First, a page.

>> Friday, February 26, 2010
One of the things "they" tell you is not to use stereotypes. Keep your characters fresh and original. Well, I can see that. Seeing the same character doing the same thing in plot after plot and book after book is hardly entertaining.
What I love to do, however, is play with stereotypes, twisting and shaping them to challenge one's thinking. My first published story, "Code of the Jenri," was a sword and sorcery tale intended to turn the standard "large hulking barbarian rescues the damsel in distress" on its end. Oh, a spouse is being rescued, of course, but not the woman.
I love twisting stereotypes. The strong sword-fighter, too proud to use a knife, who ends up saddled with a bunch of kittens who claim to be his familiars. What self-respecting warrior plays with magic?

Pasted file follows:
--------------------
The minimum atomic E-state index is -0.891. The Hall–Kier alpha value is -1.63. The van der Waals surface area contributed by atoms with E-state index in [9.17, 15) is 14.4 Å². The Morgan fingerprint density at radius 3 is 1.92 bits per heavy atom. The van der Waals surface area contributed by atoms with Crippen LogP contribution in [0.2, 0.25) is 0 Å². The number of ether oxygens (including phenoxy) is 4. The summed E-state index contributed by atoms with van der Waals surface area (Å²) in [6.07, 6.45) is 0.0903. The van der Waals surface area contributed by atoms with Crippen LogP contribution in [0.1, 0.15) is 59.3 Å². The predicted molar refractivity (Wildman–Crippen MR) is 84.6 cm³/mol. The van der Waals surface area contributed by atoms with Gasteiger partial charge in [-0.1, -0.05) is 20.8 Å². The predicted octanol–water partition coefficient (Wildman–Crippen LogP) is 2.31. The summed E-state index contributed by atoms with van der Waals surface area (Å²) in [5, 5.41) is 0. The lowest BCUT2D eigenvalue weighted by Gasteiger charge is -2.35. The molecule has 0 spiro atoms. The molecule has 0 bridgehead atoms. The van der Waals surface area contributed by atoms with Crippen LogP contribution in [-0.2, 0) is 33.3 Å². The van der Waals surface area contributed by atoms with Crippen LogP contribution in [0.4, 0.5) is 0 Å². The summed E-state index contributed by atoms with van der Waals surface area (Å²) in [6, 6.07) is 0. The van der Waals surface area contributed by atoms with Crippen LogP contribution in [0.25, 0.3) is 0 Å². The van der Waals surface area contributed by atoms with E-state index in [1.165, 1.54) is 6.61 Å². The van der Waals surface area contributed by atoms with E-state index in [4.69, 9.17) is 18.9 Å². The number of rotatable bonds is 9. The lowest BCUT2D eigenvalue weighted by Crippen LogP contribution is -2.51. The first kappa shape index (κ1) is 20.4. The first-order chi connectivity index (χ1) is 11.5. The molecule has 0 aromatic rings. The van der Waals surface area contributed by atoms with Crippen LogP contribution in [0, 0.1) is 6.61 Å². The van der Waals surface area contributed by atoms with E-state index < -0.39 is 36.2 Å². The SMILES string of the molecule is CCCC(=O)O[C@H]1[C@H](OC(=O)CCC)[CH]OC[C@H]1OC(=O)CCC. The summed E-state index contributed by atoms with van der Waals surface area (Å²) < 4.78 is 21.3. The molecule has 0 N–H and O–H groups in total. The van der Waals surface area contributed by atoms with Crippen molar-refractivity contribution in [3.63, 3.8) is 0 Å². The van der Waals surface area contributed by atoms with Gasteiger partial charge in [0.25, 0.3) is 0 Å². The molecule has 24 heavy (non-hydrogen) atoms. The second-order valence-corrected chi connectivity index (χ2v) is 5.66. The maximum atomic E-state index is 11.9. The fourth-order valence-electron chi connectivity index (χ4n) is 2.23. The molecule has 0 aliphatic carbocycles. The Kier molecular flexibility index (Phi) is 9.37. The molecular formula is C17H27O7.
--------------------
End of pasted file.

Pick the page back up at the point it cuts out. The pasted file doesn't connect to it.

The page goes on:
I like dangerous-seeming people who are vulnerable and harmless-seeming people who are ruthless or daring or amazingly capable.
I want to challenge people's notions that, by knowing what someone is, they know who someone is. I want to make people see the world they think they know in new ways when something familiar is shown from a different perspective, a different light.
And, with any luck, I want to make them enjoy the experience so they don't even know they're thinking until it's too late to start.